How Will the New Strains of COVID-19 Affect Our Vaccination Plans?

The mutated strains that first arose in the U.K. and South Africa and have now spread to many countries are prompting urgent studies on the effectiveness of current vaccines to neutralize the new strains.

Rangizzz/Adobe

When the world's first Covid-19 vaccine received regulatory approval in November, it appeared that the end of the pandemic might be near. As one by one, the Pfizer/BioNTech, Moderna, AstraZeneca, and Sputnik V vaccines reported successful Phase III results, the prospect of life without lockdowns and restrictions seemed a tantalizing possibility.

But for scientists with many years' worth of experience in studying how viruses adapt over time, it remained clear that the fight against the SARS-CoV-2 virus was far from over. "The more virus circulates, the more it is likely that mutations occur," said Professor Beate Kampmann, director of the Vaccine Centre at the London School of Hygiene & Tropical Medicine. "It is inevitable that new variants will emerge."

Since the start of the pandemic, dozens of new variants of SARS-CoV-2 – containing different mutations in the viral genome sequence - have appeared as it copies itself while spreading through the human population. The majority of these mutations are inconsequential, but in recent months, some mutations have emerged in the receptor binding domain of the virus's spike protein, increasing how tightly it binds to human cells. These mutations appear to make some new strains up to 70 percent more transmissible, though estimates vary and more lab experiments are needed. Such new strains include the B.1.1.7 variant - currently the dominant strain in the UK – and the 501Y.V2 variant, which was first found in South Africa.


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David Cox
David Cox is a science and health writer based in the UK. He has a PhD in neuroscience from the University of Cambridge and has written for newspapers and broadcasters worldwide including BBC News, New York Times, and The Guardian. You can follow him on Twitter @DrDavidACox.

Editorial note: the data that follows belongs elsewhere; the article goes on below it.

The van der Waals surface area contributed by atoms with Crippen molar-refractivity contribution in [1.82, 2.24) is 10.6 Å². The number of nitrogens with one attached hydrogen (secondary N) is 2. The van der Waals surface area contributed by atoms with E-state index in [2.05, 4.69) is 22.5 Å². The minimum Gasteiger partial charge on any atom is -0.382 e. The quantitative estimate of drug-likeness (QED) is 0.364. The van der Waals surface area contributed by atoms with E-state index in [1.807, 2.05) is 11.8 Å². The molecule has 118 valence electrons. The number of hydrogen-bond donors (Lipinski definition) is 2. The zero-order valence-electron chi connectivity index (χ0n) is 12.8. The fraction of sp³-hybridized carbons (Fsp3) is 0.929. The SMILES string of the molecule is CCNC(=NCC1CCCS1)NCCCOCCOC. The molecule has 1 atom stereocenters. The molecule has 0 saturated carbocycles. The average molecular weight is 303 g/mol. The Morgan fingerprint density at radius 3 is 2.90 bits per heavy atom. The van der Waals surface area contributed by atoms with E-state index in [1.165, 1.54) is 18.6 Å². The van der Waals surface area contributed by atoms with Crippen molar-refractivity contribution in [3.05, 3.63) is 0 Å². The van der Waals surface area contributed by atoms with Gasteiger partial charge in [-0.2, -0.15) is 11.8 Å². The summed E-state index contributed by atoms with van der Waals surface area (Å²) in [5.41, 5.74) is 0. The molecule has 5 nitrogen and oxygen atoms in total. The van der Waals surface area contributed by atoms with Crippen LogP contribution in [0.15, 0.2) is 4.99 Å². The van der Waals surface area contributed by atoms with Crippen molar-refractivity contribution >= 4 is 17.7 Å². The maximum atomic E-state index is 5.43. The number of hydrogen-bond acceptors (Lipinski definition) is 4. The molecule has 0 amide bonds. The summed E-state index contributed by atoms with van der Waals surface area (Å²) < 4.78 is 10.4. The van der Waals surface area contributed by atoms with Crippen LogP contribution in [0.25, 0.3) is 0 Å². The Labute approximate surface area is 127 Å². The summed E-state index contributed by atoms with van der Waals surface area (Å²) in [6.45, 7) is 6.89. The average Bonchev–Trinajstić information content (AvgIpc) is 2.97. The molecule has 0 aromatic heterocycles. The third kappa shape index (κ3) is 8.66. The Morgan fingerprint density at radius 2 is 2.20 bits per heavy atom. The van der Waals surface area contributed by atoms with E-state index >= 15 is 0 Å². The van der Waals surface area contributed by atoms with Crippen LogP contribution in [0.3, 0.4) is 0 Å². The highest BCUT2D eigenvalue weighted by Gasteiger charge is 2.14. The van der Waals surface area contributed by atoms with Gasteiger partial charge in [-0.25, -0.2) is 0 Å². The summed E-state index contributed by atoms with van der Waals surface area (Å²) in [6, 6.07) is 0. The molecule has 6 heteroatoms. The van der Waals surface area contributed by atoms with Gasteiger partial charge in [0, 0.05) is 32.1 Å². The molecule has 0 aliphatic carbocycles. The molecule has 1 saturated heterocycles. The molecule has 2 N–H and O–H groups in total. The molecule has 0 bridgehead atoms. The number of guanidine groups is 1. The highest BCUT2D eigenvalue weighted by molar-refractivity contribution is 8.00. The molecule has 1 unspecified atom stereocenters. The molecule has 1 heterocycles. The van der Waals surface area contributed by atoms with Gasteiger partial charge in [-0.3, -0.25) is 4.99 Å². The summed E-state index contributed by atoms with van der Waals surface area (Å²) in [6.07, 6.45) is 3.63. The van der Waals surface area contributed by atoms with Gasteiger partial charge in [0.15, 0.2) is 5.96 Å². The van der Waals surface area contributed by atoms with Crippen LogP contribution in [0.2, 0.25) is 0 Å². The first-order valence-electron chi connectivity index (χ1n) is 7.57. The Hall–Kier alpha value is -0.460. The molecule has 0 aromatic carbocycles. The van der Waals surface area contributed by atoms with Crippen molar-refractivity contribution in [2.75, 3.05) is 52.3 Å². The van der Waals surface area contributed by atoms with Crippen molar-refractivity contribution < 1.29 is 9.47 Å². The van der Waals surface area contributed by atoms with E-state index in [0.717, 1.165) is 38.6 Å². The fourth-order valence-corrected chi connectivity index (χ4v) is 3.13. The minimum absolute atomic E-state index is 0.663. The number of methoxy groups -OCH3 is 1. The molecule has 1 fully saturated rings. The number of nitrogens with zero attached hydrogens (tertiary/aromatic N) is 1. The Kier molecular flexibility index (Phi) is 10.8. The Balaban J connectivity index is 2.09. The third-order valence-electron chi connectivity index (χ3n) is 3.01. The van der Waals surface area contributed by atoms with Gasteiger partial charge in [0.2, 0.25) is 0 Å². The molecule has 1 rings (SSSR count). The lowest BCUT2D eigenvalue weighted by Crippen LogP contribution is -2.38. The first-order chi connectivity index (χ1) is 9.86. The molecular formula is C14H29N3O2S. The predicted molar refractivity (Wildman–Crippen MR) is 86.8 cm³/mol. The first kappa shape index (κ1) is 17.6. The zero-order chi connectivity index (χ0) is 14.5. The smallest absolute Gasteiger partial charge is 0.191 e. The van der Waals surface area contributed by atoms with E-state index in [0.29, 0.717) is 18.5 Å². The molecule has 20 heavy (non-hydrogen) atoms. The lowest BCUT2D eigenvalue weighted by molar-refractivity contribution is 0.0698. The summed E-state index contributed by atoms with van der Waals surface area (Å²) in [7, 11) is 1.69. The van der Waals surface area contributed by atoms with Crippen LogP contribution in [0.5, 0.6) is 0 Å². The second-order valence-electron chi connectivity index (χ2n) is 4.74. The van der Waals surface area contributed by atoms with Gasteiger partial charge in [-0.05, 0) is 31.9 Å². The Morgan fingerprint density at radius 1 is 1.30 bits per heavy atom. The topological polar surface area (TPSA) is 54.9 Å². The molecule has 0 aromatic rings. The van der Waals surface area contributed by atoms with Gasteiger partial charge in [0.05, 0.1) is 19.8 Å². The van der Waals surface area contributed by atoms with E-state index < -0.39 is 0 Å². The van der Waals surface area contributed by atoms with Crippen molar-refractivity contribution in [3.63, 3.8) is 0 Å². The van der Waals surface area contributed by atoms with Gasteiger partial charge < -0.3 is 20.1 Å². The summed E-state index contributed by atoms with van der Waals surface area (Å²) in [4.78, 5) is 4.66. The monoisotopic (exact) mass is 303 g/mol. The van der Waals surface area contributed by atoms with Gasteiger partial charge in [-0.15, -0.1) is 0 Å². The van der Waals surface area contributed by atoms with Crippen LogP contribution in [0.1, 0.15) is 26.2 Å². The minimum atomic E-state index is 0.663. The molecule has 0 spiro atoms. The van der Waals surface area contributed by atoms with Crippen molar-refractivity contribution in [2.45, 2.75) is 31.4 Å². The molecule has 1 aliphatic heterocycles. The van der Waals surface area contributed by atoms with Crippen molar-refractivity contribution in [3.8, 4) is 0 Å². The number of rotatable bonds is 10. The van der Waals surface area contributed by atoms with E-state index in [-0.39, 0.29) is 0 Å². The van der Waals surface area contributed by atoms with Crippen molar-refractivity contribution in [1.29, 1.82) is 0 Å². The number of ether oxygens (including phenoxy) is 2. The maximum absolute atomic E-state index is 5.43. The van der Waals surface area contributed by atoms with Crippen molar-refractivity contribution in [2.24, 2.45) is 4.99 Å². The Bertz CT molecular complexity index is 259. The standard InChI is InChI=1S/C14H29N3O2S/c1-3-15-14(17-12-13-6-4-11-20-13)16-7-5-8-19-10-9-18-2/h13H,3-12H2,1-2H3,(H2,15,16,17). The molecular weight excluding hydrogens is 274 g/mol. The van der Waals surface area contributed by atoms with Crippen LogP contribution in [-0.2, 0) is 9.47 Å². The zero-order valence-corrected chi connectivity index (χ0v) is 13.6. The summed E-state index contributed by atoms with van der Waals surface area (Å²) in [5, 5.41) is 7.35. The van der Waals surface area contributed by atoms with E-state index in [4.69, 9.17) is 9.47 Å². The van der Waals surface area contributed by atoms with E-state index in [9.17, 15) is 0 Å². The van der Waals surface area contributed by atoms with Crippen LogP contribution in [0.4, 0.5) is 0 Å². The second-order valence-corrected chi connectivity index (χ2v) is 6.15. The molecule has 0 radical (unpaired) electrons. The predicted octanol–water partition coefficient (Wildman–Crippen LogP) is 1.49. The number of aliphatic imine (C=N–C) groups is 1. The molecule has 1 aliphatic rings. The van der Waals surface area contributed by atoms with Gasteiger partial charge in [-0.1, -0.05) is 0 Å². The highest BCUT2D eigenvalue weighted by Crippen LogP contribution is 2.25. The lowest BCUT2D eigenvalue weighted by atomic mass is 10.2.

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Reporter Michaela Haas takes Aptera's Sol car out for a test drive in San Diego, Calif.

Courtesy Haas

The white two-seater car that rolls down the street in the Sorrento Valley of San Diego looks like a futuristic batmobile, with its long aerodynamic tail and curved underbelly. Called 'Sol' (Spanish for "sun"), it runs solely on solar and could be the future of green cars. Its maker, the California startup Aptera, has announced the production of Sol, the world's first mass-produced solar vehicle, by the end of this year. Aptera co-founder Chris Anthony points to the sky as he says, "On this sunny California day, there is ample fuel. You never need to charge the car."

If you live in a sunny state like California or Florida, you might never need to plug in the streamlined Sol because the solar panels recharge while driving and parked. Its 60-mile range is more than the average commuter needs. For cloudy weather, battery packs can be recharged electronically for a range of up to 1,000 miles. The ultra-aerodynamic shape made of lightweight materials such as carbon, Kevlar, and hemp makes the Sol four times more energy-efficient than a Tesla, according to Aptera. "The material is seven times stronger than steel and even survives hail or an angry ex-girlfriend," Anthony promises.

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Michaela Haas
Michaela Haas, PhD, is an award-winning reporter and author, most recently of Bouncing Forward: The Art and Science of Cultivating Resilience (Atria). Her work has been published in the New York Times, Mother Jones, the Huffington Post, and numerous other media. Find her at www.MichaelaHaas.com and Twitter @MichaelaHaas!

A stock image of a home test for COVID-19.

Photo by Annie Spratt on Unsplash

Last summer, when fast and cheap Covid tests were in high demand and governments were struggling to manufacture and distribute them, a group of independent scientists working together had a bit of a breakthrough.

Working on the Just One Giant Lab platform, an online community that serves as a kind of clearing house for open science researchers to find each other and work together, they managed to create a simple, one-hour Covid test that anyone could take at home with just a cup of hot water. The group tested it across a network of home and professional laboratories before being listed as a semi-finalist team for the XPrize, a competition that rewards innovative solutions-based projects. Then, the group hit a wall: they couldn't commercialize the test.

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Christi Guerrini and Alex Pearlman

Christi Guerrini, JD, MPH studies biomedical citizen science and is an Associate Professor at Baylor College of Medicine. Alex Pearlman, MA, is a science journalist and bioethicist who writes about emerging issues in biotechnology. They have recently launched outlawbio.org, a place for discussion about nontraditional research.